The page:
On March 10, 2023, the Supreme Court of Texas agreed to consider an appeal of an intermediate appellate court’s approval of a trial court’s injunction. The trial court ordered the supplier of chickens and the owners and operators of a chicken farm to shut down and not operate any chicken farm within five miles of the neighbors who brought the suit.
Temporary but Recurring Nuisance
At trial, the jury found the defendants had negligently and intentionally caused a private nuisance but that the injury was temporary because “future injury could not be estimated with reasonable certainty.” In separate findings, the trial judge determined the nuisance, while temporary, “was of a recurring nature.”
Closure Upheld by Appellate Court
The intermediate appellate court held that the trial judge could issue the injunction because the evidence showed the recurring nuisance will not stop unless enjoined. The appellate court noted the supplier had other options for processing chickens and the operator obtained governmental approvals for the operation by fraud. Despite the neighbors’ complaints, the supplier’s representatives testified they would not seek any changes in the operation.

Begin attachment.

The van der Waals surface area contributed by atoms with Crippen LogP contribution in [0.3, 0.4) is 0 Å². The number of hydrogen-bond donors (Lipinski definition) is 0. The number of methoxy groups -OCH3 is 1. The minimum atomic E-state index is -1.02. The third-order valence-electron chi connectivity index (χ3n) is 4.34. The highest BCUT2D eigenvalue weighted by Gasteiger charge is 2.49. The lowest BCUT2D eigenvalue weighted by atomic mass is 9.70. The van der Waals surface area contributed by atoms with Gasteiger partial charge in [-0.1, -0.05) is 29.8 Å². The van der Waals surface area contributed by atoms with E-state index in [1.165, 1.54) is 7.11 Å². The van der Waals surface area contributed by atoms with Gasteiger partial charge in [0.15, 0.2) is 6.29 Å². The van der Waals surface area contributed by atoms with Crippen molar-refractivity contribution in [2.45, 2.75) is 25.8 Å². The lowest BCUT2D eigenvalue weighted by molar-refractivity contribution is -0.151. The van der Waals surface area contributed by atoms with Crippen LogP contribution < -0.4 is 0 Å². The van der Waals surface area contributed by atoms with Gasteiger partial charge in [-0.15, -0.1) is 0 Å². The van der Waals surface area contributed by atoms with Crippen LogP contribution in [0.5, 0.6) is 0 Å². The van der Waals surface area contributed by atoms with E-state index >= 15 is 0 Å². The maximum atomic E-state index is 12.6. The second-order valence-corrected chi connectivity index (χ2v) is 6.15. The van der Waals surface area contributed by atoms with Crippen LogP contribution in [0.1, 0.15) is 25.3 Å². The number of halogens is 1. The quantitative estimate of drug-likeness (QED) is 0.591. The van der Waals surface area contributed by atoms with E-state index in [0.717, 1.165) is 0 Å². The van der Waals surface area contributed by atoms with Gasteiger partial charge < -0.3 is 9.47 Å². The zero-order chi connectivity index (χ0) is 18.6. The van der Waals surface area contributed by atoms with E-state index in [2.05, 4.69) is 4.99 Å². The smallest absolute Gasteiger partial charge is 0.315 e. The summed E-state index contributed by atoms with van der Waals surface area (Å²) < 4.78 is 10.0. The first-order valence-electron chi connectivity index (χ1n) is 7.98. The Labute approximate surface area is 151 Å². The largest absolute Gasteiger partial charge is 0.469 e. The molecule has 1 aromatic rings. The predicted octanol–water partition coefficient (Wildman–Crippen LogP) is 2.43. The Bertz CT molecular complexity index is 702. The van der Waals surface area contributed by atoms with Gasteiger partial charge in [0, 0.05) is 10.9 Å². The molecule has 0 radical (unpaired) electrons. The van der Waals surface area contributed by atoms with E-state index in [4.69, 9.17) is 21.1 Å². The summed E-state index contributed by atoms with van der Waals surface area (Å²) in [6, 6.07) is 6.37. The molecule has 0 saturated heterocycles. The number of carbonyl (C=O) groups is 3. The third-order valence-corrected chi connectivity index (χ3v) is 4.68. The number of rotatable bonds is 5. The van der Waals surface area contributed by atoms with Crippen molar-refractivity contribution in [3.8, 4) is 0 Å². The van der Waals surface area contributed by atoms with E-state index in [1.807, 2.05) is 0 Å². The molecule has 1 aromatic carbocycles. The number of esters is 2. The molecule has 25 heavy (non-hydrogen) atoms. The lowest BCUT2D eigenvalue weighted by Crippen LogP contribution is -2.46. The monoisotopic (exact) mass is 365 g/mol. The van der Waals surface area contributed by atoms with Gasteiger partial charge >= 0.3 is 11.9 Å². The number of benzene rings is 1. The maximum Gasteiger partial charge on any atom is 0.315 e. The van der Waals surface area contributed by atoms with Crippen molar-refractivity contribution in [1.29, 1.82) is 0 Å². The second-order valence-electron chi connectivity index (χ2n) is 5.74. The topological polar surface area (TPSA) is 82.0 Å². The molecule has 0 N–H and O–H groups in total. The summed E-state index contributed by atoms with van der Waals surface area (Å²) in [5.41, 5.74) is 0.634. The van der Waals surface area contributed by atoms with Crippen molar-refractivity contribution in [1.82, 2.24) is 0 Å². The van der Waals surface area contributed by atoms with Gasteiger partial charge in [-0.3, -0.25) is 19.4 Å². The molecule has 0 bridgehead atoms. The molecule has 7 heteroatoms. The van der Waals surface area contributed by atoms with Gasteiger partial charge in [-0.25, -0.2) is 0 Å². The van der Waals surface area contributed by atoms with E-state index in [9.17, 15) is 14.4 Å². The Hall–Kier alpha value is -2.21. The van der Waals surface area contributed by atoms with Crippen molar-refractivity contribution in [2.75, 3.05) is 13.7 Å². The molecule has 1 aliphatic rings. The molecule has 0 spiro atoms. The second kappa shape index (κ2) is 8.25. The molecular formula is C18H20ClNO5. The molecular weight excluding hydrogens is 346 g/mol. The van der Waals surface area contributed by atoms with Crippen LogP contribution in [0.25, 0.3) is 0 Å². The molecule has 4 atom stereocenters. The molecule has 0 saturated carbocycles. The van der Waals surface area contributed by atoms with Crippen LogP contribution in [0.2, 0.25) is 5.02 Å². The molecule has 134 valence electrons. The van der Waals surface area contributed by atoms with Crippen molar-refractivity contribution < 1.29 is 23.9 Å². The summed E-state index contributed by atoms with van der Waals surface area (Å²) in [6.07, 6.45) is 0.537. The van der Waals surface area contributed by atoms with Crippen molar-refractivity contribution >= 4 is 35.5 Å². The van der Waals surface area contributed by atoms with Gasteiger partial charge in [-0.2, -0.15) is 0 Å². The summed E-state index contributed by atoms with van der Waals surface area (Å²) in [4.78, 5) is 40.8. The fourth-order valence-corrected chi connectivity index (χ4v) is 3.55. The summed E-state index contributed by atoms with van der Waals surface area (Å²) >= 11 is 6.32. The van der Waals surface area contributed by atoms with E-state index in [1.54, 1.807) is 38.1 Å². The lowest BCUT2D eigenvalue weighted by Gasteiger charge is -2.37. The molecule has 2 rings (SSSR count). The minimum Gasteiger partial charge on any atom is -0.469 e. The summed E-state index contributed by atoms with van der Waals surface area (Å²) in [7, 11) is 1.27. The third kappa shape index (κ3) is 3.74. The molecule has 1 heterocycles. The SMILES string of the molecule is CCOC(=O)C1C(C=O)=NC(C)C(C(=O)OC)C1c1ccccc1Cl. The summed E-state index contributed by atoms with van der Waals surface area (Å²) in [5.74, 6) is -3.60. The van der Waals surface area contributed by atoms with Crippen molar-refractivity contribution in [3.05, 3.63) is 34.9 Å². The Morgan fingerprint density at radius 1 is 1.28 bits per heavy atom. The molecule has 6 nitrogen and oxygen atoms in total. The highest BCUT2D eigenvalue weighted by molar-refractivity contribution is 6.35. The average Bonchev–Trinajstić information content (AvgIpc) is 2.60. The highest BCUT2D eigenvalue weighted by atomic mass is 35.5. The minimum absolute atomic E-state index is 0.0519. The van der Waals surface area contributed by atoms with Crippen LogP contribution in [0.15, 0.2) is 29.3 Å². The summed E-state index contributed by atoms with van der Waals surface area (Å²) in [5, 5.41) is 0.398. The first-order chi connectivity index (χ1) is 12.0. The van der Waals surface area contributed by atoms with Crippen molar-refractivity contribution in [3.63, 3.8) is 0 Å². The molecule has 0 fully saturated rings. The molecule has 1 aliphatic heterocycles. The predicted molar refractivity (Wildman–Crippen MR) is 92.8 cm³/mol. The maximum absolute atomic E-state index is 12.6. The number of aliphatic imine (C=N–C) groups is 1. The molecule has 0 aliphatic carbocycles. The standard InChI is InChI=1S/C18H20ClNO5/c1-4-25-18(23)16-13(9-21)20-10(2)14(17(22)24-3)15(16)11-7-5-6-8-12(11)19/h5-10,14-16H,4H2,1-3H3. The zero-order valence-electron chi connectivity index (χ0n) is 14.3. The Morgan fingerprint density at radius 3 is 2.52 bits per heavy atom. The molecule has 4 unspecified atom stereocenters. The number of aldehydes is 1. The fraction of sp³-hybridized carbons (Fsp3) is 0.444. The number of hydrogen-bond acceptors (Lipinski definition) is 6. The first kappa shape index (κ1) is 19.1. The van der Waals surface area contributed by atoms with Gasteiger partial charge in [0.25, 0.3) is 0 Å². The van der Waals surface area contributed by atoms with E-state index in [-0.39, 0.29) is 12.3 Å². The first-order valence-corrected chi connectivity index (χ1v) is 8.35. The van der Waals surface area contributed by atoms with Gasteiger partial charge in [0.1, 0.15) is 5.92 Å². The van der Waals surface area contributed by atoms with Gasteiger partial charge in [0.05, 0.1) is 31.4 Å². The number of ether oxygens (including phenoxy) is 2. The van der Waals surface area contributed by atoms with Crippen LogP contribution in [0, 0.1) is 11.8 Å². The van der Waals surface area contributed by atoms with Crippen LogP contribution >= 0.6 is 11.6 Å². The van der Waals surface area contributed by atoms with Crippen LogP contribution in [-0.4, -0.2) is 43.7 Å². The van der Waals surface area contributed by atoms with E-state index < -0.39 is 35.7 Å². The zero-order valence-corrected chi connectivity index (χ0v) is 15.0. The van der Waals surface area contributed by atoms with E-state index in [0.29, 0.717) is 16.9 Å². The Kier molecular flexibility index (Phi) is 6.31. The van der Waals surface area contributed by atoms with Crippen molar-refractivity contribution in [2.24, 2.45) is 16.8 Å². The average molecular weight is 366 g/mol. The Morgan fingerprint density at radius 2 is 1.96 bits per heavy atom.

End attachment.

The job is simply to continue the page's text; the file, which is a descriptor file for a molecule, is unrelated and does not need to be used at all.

Issues before the Supreme Court
The defendants (supported by a Texas Cattle Feeders’ friend of the court brief) argue that a temporary nuisance, which is “not reasonably predictable,” is inconsistent with a permanent injunction, which requires proof of “imminent harm.” The defendants also argue the neighbors chose not to present evidence of damages for temporary injury, thus surrendering any argument of lack of remedy through damages, another requirement for injunction. Further, the defendants urge “forced curtailment of a lawful business” should not issue when the injury is only temporary.
Oral argument has not yet been set. For access to the briefs https://search.txcourts.gov/Case.aspx?cn=21-0676&coa=cossup